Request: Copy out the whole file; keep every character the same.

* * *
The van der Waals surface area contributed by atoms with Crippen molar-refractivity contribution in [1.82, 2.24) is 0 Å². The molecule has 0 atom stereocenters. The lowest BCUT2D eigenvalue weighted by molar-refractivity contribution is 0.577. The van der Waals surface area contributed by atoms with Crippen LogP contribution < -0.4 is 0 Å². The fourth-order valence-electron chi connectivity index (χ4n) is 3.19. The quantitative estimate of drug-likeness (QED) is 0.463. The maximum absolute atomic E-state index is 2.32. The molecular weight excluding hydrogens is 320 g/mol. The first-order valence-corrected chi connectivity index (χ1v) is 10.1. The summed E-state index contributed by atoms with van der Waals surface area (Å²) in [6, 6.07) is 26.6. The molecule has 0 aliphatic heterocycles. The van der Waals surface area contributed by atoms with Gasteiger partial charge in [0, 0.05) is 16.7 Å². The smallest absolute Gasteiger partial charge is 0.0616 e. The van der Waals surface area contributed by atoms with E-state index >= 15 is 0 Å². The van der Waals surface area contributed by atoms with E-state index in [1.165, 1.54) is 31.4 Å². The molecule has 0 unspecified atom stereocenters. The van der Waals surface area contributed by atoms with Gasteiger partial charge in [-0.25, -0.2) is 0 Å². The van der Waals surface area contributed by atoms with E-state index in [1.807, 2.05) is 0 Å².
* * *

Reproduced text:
The van der Waals surface area contributed by atoms with Crippen molar-refractivity contribution in [1.82, 2.24) is 0 Å². The molecule has 0 atom stereocenters. The lowest BCUT2D eigenvalue weighted by molar-refractivity contribution is 0.577. The van der Waals surface area contributed by atoms with Crippen LogP contribution < -0.4 is 0 Å². The fourth-order valence-electron chi connectivity index (χ4n) is 3.19. The quantitative estimate of drug-likeness (QED) is 0.463. The maximum absolute atomic E-state index is 2.32. The molecular weight excluding hydrogens is 320 g/mol. The first-order valence-corrected chi connectivity index (χ1v) is 10.1. The summed E-state index contributed by atoms with van der Waals surface area (Å²) in [6, 6.07) is 26.6. The molecule has 0 aliphatic heterocycles. The van der Waals surface area contributed by atoms with Gasteiger partial charge in [0, 0.05) is 16.7 Å². The smallest absolute Gasteiger partial charge is 0.0616 e. The van der Waals surface area contributed by atoms with E-state index >= 15 is 0 Å². The van der Waals surface area contributed by atoms with E-state index in [1.165, 1.54) is 31.4 Å². The molecule has 0 unspecified atom stereocenters. The van der Waals surface area contributed by atoms with Gasteiger partial charge in [-0.25, -0.2) is 0 Å². The van der Waals surface area contributed by atoms with E-state index in [1.807, 2.05) is 0 Å².